by Richard Crews
The U.S. economy has recently taken a bad bruising. For a century and a half we believed more and more--sometimes secretly, sometimes ostentatiously--that democratic capitalism was the way the human race was meant to turn out. Clanism, feudalism, and monarchy fell by the wayside. Communism and fascism took their turns at the plate and struck out. Socialism evolved drastically to take a seat in the boardroom. But democratic capitalism built on its gains, learned from its setbacks, and inexorably spread to take over the world--economically, politically, and even culturally.
Democratic capitalism seemed like the ultimate marriage between the strengths and foibles of human nature. Its spiritual tradition was Judeo-Christian, a blend of puritanical hard work with soul-saving do-goodism. Its biological belief structure combined jungle-instinct, survival-of-the-fittest competitiveness with an inborn sense of altruism and community. As Western history was written and rewritten, monarchs yielded to presidents and to chairmen (and chairwomen) of the board, and military might yielded to economic heft. Democratic capitalism, it seemed, was being honed and polished in its role as the ultimate way of organizing human behavior.
Meanwhile China slept. It was mired in the weight of its vast human masses and the inertia of its traditions. Its spiritual roots were in the Tao (just let things be, go with the flow) and the wisdom of Confucius (the highest good, the Great Man, was a thoughtful and ethical leader). Its biological belief structure was empirical but deeply traditional. And the writing and rewriting of its history consisted of a succession of tyrants culminating during the twentieth century with the hegemony of communism, the ultimate tyrant.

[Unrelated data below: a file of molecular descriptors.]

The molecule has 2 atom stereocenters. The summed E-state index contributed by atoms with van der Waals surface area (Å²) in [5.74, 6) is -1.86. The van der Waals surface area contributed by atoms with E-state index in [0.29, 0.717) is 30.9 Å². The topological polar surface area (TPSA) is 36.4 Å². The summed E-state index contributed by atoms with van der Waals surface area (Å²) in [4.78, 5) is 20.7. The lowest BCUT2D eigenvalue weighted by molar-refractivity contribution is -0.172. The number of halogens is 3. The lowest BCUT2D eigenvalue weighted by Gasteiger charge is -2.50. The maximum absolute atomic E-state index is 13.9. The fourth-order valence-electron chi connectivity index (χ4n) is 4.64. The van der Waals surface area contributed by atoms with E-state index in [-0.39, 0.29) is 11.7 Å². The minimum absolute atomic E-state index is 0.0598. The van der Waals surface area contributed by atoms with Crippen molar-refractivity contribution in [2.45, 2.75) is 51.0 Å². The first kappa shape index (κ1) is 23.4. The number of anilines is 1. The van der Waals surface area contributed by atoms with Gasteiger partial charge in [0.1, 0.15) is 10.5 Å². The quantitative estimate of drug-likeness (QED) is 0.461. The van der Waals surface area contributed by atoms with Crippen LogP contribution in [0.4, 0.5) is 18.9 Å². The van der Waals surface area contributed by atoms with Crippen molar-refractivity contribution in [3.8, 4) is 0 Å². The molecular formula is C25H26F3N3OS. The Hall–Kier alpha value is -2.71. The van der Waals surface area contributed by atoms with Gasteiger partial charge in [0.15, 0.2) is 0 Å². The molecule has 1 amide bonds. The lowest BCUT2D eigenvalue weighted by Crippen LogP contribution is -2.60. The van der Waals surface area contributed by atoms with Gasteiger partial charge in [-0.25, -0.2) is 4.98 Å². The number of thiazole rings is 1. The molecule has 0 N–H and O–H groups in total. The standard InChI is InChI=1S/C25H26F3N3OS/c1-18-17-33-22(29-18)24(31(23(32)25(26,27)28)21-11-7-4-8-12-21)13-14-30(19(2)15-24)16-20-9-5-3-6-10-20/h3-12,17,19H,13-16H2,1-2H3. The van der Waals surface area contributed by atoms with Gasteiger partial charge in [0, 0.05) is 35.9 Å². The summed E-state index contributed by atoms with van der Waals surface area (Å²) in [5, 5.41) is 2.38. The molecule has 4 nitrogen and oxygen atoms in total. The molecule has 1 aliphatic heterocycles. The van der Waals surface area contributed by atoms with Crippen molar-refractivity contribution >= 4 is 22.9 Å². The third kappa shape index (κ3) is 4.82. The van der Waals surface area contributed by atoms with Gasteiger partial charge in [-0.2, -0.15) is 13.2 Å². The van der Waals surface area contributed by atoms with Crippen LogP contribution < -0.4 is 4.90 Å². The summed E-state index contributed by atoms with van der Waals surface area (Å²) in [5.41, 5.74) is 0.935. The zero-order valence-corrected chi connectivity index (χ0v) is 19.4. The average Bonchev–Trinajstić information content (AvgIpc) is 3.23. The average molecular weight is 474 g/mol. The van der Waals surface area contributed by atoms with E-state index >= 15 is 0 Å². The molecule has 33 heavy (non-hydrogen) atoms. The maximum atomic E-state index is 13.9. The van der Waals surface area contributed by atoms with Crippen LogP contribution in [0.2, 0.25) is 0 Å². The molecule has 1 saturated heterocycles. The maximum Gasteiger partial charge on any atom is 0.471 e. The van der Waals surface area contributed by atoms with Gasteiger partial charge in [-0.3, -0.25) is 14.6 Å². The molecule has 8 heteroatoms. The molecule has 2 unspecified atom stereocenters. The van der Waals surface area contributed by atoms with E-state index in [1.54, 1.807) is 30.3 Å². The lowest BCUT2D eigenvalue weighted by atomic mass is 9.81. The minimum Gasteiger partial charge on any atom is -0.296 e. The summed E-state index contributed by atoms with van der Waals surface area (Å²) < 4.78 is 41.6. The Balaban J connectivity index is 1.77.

But the U.S. and the appended world economy has recently taken a bad bruising. Laissez-faire deregulation, it seems, does not correctly--ultimately--counterbalance the short-sighted greed of entrepreneurs and economic empire builders. We wanted ever so much to believe it would. We tried hard to be like the three monkeys, covering our eyes and ears and mouth (and nose). Surely, surely the inventive financial excesses would right themselves--the false credit, the speculative "investment" slights of hand, the insider double-dealing would create their own demise; the inherent specific gravities and buoyancies of democratic capitalism were such that the ship would right itself.
But it didn't. Even the venerable Alan Greenspan, for 20 years America's top banker--the Chairman of the Federal Reserve, after a lifetime of laissez faire economic punditry said, essentially,"I was wrong."
Meanwhile China woke. It had struggled with its encumbrances and studied the West's successes. And in the wake of the West's economic disaster, China emerged from the mist coming on strong.
Now we have two world views. Democratic capitalism from the West trying to reign in its mad, runaway horses: trying to regulate renegade financiers, curb industrial pollution, and channel consumerism into sustainable (green) paths all the while sustaining (or in some cases rehabilitating) its humanitarian values--safety nets for the infirmities of illness and old age, universal health care and education, and respect for the dignity and individuality of each human being. And from the East, trying to dictate its way to mature capitalism: recognizing the need for a strong, consumer ("middle") class and perhaps, therefore, the inevitability of human rights and civil liberties.
As the West becomes more and more regulated and the East, more and more liberal, China and the U.S. are on convergent paths--and the world holds its breath.
Bun Gladieux, president of the Presssure Positive Company, has a blog with an interesting series of topics.
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